Kaspersky Lab vs Device Security LLC

Read on: So why have we done this, and why?…

The patent trolls can be defeated – just never give up!

Hurray! Drum roll… cymbal crash + orchestral hit! We’ve beaten yet another US patent troll! The enemy is defeated, demoralized, and on the run! Churchill was right: “Never give up!” We’ve followed his advice in our fight against a particular troll. As a result the troll gave up and ran away with nothing and its tail between its legs.

“Shock, happiness, joy and adrenaline – all in one”

- That’s how N.K. (our Chief Intellectual Property Counsel) described this victory. For this time the troll was of a higher caliber and its ‘connections’ were way more heavyweight.

lodsys

Shock, happiness, joy and adrenaline all in one – I couldn’t agree more. Our 18-month court case with Lodsys (one of the ‘tentacles’ of the world’s largest and most notorious of patent trolls – Intellectual Ventures (“IV”)) was brought to a sudden halt by a full and unconditional capitulation by this abominable patent parasite. As per the norm, we won once again alone, with another 54 defendant companies deciding to settle with the extortionist, while others shamefully fled the battlefield altogether. In all the patent troll has shaken down more than 400 IT companies!

Now for the details…

More: Once upon a time there was an inventor, who invented feedback…

Revenge can be sweet, especially against patent trolls.

Payback can be slow – painfully slow – in coming, but thankfully, at last, it does seem to be showing signs of finally arriving and hitting some most unsavory types – patent trolls – squarely in the nether regions.

I’ve already waxed lyrical here about trolls and what needs to be done to up the fight in tackling this scourge.

Here, let me give you a quick review of what needs to be done:

  • Patent use to be limited – a ban on claims for a term preceding their acquisition;
  • Mandatory compensation of a defendant’s expenses if a lawsuit against it is either defeated in court or withdrawn;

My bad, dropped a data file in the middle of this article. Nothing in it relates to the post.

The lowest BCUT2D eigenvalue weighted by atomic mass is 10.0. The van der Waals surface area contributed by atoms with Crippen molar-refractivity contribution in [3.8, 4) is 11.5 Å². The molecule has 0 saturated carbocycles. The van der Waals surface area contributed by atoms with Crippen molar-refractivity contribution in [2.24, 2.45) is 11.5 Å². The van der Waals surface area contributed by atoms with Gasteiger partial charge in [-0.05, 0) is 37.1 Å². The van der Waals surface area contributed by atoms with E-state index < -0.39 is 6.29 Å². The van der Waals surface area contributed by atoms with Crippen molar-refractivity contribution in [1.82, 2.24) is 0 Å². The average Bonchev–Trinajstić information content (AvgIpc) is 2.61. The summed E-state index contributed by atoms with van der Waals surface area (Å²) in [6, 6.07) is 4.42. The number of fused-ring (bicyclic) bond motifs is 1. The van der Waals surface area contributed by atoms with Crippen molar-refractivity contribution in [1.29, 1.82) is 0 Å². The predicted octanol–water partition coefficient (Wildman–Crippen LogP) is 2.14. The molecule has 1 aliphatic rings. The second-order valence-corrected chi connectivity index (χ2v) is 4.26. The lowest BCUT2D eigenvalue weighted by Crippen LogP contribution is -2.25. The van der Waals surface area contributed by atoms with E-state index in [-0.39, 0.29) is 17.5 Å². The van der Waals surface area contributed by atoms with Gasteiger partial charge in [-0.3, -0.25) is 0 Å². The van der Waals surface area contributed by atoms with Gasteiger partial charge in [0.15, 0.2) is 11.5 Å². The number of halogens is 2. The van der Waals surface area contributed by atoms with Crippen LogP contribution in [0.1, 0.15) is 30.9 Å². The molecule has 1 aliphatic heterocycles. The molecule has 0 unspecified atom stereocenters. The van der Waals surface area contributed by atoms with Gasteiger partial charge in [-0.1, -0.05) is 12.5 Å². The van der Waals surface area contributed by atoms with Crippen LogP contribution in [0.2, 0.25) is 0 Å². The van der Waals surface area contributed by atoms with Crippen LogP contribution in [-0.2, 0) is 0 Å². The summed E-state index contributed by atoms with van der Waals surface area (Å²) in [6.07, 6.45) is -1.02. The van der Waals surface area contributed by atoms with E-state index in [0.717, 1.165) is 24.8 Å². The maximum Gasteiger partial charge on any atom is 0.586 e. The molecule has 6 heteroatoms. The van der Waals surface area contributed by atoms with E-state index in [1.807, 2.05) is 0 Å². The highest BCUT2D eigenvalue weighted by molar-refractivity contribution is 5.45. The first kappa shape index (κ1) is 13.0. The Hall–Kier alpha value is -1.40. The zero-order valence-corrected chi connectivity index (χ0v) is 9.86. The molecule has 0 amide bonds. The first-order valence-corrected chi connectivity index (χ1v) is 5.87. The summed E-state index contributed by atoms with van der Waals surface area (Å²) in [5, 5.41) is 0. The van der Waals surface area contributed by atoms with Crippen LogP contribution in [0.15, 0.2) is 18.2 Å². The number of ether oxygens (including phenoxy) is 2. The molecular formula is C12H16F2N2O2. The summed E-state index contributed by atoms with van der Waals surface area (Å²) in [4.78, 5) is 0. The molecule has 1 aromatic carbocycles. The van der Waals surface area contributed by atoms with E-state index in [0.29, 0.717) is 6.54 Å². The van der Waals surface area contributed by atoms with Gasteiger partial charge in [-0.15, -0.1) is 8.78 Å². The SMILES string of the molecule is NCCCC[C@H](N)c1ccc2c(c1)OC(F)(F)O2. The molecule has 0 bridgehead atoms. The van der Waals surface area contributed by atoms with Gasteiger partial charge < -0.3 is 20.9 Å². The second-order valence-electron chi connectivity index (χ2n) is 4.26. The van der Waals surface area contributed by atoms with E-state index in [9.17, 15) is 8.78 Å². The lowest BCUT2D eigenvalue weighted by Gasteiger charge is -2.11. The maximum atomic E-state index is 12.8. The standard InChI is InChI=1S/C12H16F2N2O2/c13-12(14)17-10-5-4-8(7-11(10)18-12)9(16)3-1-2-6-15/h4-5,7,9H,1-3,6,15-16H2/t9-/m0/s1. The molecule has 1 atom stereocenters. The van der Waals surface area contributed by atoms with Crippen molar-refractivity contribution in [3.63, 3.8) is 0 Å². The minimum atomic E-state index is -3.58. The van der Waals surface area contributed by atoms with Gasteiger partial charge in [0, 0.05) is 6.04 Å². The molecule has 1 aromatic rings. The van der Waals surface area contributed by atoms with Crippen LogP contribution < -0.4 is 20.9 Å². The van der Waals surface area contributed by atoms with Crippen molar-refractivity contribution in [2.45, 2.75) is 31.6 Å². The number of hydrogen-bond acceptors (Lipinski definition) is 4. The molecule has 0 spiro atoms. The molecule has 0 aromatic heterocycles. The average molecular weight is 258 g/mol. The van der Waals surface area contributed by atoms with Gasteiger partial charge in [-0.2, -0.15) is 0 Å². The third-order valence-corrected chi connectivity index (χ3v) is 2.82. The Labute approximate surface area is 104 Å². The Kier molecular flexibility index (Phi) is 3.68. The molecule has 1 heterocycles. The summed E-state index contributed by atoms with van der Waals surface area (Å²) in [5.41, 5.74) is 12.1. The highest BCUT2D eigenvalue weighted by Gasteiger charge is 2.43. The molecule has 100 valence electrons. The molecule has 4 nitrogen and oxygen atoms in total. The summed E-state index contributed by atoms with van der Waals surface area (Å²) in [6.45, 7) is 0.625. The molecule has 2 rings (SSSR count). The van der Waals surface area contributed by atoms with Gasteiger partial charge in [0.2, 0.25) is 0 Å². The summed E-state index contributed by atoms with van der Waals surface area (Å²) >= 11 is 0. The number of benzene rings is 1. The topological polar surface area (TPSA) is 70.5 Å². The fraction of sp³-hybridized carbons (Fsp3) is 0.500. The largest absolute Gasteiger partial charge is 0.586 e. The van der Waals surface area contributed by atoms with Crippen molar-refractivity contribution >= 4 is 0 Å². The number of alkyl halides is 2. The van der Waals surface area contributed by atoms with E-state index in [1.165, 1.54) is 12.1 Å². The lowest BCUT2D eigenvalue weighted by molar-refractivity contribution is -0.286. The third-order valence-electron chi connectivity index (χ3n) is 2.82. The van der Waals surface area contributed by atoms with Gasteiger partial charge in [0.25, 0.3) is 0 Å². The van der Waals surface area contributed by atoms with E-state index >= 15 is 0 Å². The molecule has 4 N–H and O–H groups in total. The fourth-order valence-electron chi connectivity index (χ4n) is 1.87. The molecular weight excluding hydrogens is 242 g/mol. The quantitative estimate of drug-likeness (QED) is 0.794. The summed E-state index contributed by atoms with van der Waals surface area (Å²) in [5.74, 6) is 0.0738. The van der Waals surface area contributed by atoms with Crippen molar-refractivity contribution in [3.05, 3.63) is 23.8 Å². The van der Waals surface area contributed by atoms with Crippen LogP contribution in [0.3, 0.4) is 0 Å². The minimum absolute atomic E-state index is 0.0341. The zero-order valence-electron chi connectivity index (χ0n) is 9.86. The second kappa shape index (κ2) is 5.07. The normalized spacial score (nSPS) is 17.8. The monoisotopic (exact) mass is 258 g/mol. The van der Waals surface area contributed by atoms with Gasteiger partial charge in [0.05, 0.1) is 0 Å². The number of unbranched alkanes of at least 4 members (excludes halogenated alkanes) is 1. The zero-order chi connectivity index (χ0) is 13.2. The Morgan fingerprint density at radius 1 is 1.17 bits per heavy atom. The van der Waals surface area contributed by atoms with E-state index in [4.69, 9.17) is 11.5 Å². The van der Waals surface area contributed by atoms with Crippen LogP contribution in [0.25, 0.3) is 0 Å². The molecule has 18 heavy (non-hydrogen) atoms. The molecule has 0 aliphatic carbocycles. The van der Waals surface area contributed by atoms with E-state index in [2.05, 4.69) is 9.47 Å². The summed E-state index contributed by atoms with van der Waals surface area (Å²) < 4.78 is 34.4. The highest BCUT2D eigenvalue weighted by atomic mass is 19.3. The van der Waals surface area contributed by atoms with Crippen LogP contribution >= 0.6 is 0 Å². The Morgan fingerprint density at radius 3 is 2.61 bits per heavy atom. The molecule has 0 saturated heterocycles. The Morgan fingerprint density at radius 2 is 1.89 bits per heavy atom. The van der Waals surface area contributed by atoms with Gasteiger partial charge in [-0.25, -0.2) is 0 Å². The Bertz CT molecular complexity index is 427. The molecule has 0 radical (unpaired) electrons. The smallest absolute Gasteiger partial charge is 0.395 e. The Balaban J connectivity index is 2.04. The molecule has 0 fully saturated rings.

• A ban on patent aggregators bringing lawsuits;
  • An increase in the required detail and accuracy of patent descriptions, and mandatory technical expert examinations;
  • The main thing: not for ideas to be patented, but their concrete practical application.

Sometimes it seems like US legislators read my blog! Finally, something is getting done – and not just anywhere, but in the state of Vermont, where the first anti-troll law has come into effect!

There’s a lot of interesting stuff in this law, but what I like most in it is that now a defendant company can demand from a patent troll reimbursement of all its legal costs if it manages to prove that the troll acted not in good faith.

More: Special thanks for the law go to … a patent troll!

The leader who gave the world hope.

Ladies and gentlemen!

Today is a special jubilee of the greatest living person on earth. Today is the 90th birthday of Lee Kuan Yew, the founder and indisputable leader of the city-state of Singapore, without whom Singapore today would be a very different place. This is the man who turned a backward non-entity of a place into a flourishing nation, a dream city – an example for all the other countries in the world.

So what was Singapore like before?

In 1965 Singapore didn’t just become independent as many nations do – it was forced to become independent after having been thrown away much like unwanted garbage. It was a tiny group of undeveloped islands with very little going for it, which no one in their right mind considered either credible or potentially viable. People in their right mind tended not to consider it at all in the first place.

What was it like?

  • It was wretched territory – marshland and an overall mess of a territory on which pigs and cows grazed.
  • No natural wealth, not even drinking water (and apparently still none).
  • Unfriendly (to put it mildly) neighboring countries.
  • A semiliterate population, and a strong communist influence (including outside support).
  • Interethnic conflicts; a population made up of Chinese, Malay and Hindus – three very different religions.

Bonuses:

  • Organized crime.
  • No army; no loyal police force.
  • Corruption with a very BIG capital letter.
  • Besides the British military base and the sea ports there was practically no other business at all.

Enough?

Dirt, poverty and nothing to look forward to. That was in 1965.

After 25 years of reforms (yes, as early as in 1990) it was a completely different place…

More: rapidly growing economy, no corruption, rule of law, people dreaming living there. A paradise…